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Splendor of Old Shrine to Be Renewed


Fu Qingyuan and his colleagues sit in the grounds of the Potala Palace on the Red Mountain in Lhasa. They are surrounded by monks dressed in dark red robes chanting scriptures. Fu and his team are from the China National Institute of Cultural Property (CNICP) and are conducting preliminary investigations into a second phase of renovations on the ancient shrine, which is expected to begin in June.

The first phase of the renovation project took place from 1989 to 1994 when the State invested US$6 million and donated tons of gold to give the Potala a facelift.

"Our research shows a second phase is necessary and urgent, though the results of the first phase have proved satisfactory," said Fu, chief engineer of the institute.

According to Fu, the Potala Palace, home to the Dalai Lamas, has been subjected to rain, lightening, fire and war for 1,300 years since it was built by the Tibetan King, Songtsa Gambo.

For more than 300 years before 1989 no major repairs were made.

According to Fu, the existing fire-alarm systems in the palace are wretched and there is usually no water in the pipelines.

"If there were a fire it would be impossible to control it," said the engineer.

Meanwhile, parts of the building are in danger of collapse -- a result of the weakness of the structure of the ancient building. Some parts of the building collapsed during torrential rains in 1998 and 2000, experts say.

What's worse, rats have made holes along the wall from the roof of the 13-floor shrine to the ground. And the toilets in the palace, which are not connected to drainage pipes, are polluting the environment.

The second phase of the renovation project, which is expected to finish in 2006, will be a supplement to the first phase, according to Zhang Zhiping, director of the Ancient Building Maintenance Office of CNICP, who worked on the first phase.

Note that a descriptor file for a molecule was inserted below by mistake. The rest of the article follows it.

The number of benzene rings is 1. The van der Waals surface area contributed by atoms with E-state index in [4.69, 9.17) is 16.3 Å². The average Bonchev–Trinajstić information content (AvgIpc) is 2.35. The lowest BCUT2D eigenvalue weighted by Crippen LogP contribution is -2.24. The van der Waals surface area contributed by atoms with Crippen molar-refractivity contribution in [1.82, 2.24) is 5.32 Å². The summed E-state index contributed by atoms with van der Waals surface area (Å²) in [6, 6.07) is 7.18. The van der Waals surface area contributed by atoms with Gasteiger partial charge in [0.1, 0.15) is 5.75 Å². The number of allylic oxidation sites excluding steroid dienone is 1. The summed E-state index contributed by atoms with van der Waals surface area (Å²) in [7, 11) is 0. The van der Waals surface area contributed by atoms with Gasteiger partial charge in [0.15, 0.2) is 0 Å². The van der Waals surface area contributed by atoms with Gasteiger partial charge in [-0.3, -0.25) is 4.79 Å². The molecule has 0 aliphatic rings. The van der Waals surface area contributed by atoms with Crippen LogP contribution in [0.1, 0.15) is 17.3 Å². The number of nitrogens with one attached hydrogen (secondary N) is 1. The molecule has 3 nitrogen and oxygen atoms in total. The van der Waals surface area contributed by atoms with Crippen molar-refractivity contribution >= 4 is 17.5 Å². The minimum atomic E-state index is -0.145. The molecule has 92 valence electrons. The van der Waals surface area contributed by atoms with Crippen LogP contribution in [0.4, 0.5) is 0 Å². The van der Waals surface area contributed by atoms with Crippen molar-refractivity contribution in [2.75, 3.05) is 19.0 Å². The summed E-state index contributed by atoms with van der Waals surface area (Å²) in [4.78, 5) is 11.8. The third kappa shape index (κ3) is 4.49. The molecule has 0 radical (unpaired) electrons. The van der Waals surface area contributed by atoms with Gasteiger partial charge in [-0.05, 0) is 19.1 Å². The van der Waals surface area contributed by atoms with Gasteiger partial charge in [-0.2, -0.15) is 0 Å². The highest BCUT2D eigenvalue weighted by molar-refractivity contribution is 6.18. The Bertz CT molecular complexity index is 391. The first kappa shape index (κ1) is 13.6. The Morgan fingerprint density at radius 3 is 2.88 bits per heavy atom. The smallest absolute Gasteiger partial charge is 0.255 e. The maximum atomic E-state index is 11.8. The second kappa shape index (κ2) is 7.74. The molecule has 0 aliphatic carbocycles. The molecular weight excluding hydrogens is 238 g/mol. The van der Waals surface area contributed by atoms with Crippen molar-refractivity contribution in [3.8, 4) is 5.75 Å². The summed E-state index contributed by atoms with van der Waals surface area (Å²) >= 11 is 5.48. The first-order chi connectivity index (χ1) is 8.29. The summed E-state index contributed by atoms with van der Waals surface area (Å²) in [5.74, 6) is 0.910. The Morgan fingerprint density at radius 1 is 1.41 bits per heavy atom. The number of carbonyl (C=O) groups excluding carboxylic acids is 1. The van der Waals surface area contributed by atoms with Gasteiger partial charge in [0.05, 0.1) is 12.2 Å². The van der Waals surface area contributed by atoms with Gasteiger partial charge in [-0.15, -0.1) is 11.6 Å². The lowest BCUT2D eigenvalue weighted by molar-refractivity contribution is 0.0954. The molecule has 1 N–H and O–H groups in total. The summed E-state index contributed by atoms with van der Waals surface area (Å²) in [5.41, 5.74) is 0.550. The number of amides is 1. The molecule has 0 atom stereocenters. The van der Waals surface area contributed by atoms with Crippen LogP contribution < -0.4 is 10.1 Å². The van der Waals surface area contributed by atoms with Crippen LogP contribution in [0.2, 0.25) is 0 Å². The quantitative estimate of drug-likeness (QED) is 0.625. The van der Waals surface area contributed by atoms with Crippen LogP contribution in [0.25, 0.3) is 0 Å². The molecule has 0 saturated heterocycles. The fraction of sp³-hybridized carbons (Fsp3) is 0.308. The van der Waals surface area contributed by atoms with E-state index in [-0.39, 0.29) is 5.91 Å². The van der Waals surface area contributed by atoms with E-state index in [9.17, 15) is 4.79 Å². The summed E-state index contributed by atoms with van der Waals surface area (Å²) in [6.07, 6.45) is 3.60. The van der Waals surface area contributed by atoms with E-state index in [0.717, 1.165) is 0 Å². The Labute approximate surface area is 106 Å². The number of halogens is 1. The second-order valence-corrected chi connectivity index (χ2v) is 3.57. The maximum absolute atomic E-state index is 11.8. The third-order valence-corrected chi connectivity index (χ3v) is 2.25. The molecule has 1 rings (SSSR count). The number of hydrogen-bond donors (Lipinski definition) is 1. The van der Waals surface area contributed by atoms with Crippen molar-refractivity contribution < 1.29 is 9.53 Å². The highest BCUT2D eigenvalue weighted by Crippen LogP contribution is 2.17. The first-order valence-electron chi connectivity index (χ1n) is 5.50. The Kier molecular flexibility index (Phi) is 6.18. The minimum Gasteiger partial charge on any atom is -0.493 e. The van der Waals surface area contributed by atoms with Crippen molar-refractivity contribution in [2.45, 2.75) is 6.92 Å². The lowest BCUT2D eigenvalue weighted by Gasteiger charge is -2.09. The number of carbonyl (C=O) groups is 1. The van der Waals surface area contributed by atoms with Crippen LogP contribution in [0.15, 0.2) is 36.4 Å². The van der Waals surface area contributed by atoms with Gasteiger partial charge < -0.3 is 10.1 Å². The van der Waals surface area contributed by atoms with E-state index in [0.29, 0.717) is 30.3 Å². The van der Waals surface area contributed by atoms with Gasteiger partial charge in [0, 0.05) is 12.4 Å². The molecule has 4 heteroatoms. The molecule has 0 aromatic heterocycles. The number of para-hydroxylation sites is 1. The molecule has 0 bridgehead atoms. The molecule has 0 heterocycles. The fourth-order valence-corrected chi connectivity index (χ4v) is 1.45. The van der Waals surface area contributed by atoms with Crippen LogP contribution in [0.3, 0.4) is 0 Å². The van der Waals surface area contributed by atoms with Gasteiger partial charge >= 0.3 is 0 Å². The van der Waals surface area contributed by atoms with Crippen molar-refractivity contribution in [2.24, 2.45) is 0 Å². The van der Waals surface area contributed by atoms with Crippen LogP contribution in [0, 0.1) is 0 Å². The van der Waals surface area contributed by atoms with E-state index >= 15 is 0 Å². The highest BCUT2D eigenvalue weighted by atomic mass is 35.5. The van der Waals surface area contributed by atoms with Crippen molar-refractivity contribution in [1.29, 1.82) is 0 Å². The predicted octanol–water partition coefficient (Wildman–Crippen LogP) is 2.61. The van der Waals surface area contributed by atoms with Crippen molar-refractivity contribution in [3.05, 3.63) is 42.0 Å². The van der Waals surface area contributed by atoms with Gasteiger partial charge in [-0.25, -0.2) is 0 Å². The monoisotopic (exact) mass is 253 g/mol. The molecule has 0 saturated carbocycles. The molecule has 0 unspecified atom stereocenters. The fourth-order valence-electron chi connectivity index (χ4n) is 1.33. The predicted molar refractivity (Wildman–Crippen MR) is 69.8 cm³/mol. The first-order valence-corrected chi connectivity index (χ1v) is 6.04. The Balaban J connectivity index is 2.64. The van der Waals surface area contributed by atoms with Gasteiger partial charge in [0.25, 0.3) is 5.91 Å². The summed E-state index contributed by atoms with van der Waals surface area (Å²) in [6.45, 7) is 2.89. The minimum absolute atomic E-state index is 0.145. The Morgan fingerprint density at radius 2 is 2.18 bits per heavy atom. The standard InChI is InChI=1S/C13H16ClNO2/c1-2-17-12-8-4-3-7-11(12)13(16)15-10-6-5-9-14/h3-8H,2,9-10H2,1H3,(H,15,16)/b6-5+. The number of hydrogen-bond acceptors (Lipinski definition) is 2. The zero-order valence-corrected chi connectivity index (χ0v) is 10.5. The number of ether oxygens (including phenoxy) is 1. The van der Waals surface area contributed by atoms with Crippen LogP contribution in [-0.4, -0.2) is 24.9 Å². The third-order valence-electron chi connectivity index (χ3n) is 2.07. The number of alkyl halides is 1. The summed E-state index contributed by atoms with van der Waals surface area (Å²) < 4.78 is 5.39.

The emphasis of this second renovation will be placed on the "snowy city" at the foot of the Red Mountain, which was not given much attention to in the first phase.

Up until last year the snowy city, which was once home to Tibetan nobles, had been lived in by more than 300 families. Another 15 sites on the Red Mountain will be refurbished in the second phase of repair work.

Most of these sites did have a facelift in the first phase. Among them are the main buildings of the Potala: the Red Palace and the White Palace.

Rats in these sites are to be cleared out, new fire-control systems and drainage systems are to be installed, cracking walls are to be repaired, and the toilets are to be renovated.

In the first phase, engineers paid much attention to traditional Tibetan and Han techniques to protect the structural art of the palace.

For example, they plastered layers of butter on the roof to make it waterproof. This technique has been long applied in Tibetan architecture.

However, roofs treated in this way tend to leak water in torrential rains, since the Aga soil, which the roofs are made of, melts quickly in the water.

In the second phase of the repair project, the engineers will add a special chemical to the Aga soil that will be placed on the roofs.

Technology will also be applied on the wooden structures in the palace. Each piece of the wooden structures will be treated in order to keep rats away.

"The new techniques applied will not harm the art or the structure of the palace," Fu stressed.

The art of the palace and its religious systems are among the first to be protected in the second phase of the renovation project, as Wang Shiren, chief researcher of Beijing Ancient Building Research Institute, pointed out.

"Our job is to remove the dangers without losing the original grandeur of the ancient shrine," said the established scholar.

Such was the case of the first restoration in 1989 to 1994. Meticulous efforts were made to protect the statues, scriptures and other relics from being damaged.

Big statues and sculptures were covered in fine layers of cloth, sponge, wooden frames, canvas and sheets of iron, while smaller items were moved out of the way and looked after by the monks.

"No damage was done to the 100,000 art works in the palace in the first phase. This was a miracle in the history of cultural property maintenance," said Fu Qingyuan.

Fu said the engineers have strictly abided by religious customs in the preliminary investigations, and will continue to do so in the second phase of the renovation project.

"The success of the renovation project will depend on the joint efforts of people from across the country and even overseas," said the engineer.

(China Daily April 10, 2002)

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